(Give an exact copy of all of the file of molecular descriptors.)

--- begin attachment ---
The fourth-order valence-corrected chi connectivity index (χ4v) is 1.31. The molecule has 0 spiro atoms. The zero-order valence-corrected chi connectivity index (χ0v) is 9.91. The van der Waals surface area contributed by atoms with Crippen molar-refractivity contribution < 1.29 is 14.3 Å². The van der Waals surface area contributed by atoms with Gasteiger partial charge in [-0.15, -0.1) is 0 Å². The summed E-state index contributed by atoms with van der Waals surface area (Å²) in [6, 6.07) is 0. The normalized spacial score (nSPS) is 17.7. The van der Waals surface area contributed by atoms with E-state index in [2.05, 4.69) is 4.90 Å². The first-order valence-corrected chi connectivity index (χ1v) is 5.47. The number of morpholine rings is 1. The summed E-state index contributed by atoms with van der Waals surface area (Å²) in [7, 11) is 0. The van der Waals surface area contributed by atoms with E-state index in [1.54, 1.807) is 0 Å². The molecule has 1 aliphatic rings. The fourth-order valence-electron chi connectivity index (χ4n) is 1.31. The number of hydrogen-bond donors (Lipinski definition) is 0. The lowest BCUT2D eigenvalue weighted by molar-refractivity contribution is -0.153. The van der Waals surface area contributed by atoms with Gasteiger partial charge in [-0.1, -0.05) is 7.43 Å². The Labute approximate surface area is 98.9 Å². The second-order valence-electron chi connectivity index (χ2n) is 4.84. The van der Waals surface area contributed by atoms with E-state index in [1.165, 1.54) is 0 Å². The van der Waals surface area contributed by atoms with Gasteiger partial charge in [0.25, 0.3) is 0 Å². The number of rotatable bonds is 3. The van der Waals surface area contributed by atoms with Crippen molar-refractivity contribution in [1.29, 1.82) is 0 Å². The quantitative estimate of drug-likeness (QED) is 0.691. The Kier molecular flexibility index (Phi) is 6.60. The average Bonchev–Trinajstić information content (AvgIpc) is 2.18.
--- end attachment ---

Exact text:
The fourth-order valence-corrected chi connectivity index (χ4v) is 1.31. The molecule has 0 spiro atoms. The zero-order valence-corrected chi connectivity index (χ0v) is 9.91. The van der Waals surface area contributed by atoms with Crippen molar-refractivity contribution < 1.29 is 14.3 Å². The van der Waals surface area contributed by atoms with Gasteiger partial charge in [-0.15, -0.1) is 0 Å². The summed E-state index contributed by atoms with van der Waals surface area (Å²) in [6, 6.07) is 0. The normalized spacial score (nSPS) is 17.7. The van der Waals surface area contributed by atoms with E-state index in [2.05, 4.69) is 4.90 Å². The first-order valence-corrected chi connectivity index (χ1v) is 5.47. The number of morpholine rings is 1. The summed E-state index contributed by atoms with van der Waals surface area (Å²) in [7, 11) is 0. The van der Waals surface area contributed by atoms with E-state index in [1.54, 1.807) is 0 Å². The molecule has 1 aliphatic rings. The fourth-order valence-electron chi connectivity index (χ4n) is 1.31. The number of hydrogen-bond donors (Lipinski definition) is 0. The lowest BCUT2D eigenvalue weighted by molar-refractivity contribution is -0.153. The van der Waals surface area contributed by atoms with Gasteiger partial charge in [-0.1, -0.05) is 7.43 Å². The Labute approximate surface area is 98.9 Å². The second-order valence-electron chi connectivity index (χ2n) is 4.84. The van der Waals surface area contributed by atoms with E-state index in [1.165, 1.54) is 0 Å². The van der Waals surface area contributed by atoms with Gasteiger partial charge in [0.25, 0.3) is 0 Å². The number of rotatable bonds is 3. The van der Waals surface area contributed by atoms with Crippen molar-refractivity contribution in [1.29, 1.82) is 0 Å². The quantitative estimate of drug-likeness (QED) is 0.691. The Kier molecular flexibility index (Phi) is 6.60. The average Bonchev–Trinajstić information content (AvgIpc) is 2.18.